Query on Naming

Thomas G. Lammers lammers at FMPPR.FMNH.ORG
Wed Nov 20 05:59:21 CST 1996

>Date: Tue, 19 Nov 1996 12:00:06
>To: Muisca at AOL.COM
>From: "Thomas G. Lammers" <lammers at fmppr.fmnh.org>
>Subject: Re: Query on Naming
>Cc: lammers at fmnh.org
>At 12:12 PM 11-19-96 -0500, you wrote:
>>Dear Taxacomers,
>>I'd appreciate any opinions regarding the following question:
>>Does a specific name have to agree in gender and/or be latinized if it is a
>>noun in apposition. For example, if I were to name a species "ladidadida"
>>which was, say, an idiomatic expression in a Romance language (and say "dida"
>>was a feminine word in that language) would it still be correct according to
>>the Code to have "Rus (masculine generic name) ladidadida" if it were
>>indicated that this was a noun rather than an adjective?
>>Thanks in advance for your thoughts.
>>Jacques Rifkind (aka Gena Gulamentum)
>I can only answer as regards plants (International Code of Botanical
>Specific epithets are always treated as Latin, regardless of origin
(Principle V) and may be (a) an adjective, (b) noun in gentive (possessive)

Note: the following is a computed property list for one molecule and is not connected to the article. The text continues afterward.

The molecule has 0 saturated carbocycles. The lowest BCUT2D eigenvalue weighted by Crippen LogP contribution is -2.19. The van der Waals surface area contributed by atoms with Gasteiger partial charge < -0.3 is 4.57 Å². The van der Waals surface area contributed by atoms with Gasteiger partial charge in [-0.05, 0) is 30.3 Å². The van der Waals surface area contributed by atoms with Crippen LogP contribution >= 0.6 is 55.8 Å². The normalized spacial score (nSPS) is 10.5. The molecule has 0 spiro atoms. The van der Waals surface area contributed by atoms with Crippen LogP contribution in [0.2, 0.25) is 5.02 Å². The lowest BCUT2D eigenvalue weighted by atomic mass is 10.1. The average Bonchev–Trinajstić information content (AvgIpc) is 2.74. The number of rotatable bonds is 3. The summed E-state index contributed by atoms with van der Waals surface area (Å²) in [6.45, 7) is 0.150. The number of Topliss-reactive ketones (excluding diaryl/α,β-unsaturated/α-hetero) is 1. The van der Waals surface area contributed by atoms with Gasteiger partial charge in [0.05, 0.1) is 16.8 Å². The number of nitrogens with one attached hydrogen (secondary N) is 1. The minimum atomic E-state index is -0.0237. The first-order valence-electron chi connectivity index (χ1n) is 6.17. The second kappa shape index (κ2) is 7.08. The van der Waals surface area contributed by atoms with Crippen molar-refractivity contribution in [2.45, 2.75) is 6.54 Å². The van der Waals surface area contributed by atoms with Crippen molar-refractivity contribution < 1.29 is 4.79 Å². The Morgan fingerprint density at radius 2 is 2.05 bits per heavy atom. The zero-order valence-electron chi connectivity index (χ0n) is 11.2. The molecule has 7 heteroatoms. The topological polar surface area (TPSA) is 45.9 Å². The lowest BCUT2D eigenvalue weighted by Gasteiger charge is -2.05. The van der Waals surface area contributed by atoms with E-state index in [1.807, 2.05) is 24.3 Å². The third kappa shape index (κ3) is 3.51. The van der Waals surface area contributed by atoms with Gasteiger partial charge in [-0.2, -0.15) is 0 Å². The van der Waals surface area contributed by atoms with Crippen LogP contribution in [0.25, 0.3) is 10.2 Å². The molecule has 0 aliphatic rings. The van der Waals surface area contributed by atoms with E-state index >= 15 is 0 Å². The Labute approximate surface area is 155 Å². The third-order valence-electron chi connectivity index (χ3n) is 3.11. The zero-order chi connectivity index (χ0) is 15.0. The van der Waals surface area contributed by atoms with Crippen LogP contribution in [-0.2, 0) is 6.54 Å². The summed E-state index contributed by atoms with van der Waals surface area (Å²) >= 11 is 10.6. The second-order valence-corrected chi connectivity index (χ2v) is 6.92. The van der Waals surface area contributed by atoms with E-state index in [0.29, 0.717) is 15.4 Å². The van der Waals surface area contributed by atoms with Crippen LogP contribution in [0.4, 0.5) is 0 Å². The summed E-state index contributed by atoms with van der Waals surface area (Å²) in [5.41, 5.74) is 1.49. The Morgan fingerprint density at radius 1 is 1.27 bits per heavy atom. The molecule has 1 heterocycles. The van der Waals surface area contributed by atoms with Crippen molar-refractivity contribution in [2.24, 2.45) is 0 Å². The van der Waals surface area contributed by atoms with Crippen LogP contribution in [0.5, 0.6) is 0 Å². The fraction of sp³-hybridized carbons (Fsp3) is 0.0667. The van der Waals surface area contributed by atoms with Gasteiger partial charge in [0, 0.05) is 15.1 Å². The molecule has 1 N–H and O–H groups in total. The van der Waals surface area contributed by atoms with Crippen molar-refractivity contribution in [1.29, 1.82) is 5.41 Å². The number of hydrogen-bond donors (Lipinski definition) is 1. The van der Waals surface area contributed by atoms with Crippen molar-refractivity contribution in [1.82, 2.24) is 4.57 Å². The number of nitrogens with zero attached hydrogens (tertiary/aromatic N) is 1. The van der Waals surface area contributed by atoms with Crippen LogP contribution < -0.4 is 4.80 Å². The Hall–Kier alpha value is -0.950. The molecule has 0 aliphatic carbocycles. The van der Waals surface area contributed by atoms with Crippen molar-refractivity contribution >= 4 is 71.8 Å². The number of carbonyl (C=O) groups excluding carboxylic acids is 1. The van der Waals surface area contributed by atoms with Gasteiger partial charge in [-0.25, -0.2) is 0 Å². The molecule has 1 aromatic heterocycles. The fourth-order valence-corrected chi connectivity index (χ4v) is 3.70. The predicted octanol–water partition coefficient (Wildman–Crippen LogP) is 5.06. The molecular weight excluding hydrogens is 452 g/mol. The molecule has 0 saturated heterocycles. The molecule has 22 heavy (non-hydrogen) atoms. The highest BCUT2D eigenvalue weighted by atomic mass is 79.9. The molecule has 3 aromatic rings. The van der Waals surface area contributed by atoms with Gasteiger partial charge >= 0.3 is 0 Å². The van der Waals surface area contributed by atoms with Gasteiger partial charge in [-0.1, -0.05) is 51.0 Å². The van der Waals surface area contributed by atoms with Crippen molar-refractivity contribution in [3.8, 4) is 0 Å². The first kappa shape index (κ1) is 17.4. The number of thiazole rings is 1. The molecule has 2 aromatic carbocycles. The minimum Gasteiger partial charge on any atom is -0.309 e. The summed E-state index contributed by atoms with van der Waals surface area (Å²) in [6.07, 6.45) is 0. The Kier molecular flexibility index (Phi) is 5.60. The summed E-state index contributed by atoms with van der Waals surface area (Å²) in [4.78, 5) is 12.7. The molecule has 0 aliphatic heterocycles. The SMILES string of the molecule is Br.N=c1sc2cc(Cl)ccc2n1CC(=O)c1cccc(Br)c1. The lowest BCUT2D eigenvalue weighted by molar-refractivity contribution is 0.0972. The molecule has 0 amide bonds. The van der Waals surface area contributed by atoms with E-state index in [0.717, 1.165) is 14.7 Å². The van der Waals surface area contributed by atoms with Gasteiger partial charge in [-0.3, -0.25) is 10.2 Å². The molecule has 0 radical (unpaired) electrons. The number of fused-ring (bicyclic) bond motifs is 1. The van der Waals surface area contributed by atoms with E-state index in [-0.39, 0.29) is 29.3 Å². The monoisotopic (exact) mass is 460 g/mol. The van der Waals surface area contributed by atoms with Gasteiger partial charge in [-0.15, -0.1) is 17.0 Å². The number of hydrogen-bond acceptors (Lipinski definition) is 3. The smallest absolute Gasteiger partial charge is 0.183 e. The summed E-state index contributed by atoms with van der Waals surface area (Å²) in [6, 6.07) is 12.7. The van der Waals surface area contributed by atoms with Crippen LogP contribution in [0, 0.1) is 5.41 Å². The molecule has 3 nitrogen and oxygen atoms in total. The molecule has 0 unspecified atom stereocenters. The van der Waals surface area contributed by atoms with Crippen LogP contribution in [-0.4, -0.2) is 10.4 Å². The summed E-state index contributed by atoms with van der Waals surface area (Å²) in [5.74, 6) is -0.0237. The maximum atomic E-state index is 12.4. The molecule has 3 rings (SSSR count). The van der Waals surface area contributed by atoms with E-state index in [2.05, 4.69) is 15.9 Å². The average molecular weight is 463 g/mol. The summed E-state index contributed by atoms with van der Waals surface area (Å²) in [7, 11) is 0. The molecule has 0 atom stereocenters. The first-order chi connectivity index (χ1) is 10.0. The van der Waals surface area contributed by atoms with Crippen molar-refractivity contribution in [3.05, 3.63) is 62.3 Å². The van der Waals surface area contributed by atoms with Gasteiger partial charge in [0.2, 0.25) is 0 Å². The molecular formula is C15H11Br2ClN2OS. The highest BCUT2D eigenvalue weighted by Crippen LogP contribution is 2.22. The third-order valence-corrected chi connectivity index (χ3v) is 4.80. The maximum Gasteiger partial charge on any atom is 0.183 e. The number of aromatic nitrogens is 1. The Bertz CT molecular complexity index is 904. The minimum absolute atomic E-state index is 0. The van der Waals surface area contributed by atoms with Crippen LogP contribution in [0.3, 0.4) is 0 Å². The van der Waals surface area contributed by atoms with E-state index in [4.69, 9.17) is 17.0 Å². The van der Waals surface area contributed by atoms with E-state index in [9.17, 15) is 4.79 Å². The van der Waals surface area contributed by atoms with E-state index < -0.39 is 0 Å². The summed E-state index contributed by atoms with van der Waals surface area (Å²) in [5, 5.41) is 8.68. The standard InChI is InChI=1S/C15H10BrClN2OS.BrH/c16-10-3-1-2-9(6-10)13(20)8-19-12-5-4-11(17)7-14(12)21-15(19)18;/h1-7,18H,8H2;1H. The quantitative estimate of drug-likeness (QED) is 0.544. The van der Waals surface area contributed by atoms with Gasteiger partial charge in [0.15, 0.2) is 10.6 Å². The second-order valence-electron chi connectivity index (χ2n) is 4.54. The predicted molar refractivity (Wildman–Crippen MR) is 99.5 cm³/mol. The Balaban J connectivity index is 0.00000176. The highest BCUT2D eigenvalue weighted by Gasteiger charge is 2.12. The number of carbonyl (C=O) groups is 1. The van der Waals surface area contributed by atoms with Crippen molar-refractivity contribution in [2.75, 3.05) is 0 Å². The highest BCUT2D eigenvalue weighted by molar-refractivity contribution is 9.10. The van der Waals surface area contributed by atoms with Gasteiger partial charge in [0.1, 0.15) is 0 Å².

case, or (c) word in apposition (Art. 23.1).  Only type (a) must agree in
gender with the generic name.  Type (b) takes the gender and number of the
person(s) honored: jonesii for Mr. Jones, jonesiae for Mrs. Jones,
jonesiorum for the Jones brothers, jonesiarum for the Jones sisters.  Type
(c) Nouns in apposition would have the case and number (ordinarily
nominative plural) of the generic name, but their own gender as appropriate.
Some look extremely non-Latin: Cyanea pohaku is one I coined, from the
Hawaiian noun for Rock, in honor of botanist Joseph Rock who used Pohaku as
a nickname (there was already a Cyanea rockii).  Another was Cyanea
kuhihewa, from a Latin verb meaning "to not recognize someone when you see
them."  (the species was at first misidentified as a previously described
but long extinct relative).  In this case, it looks Latin with the -a
ending, but thats just a happy coincidence.
>Hope this helps.
Thomas G. Lammers                                       lammers at fmppr.fmnh.org
Department of Botany
Center for Evolutionary and Environmental Biology
Field Museum of Natural History
Roosevelt Road at Lake Shore Drive
Chicago, Illinois 60605-2496 USA

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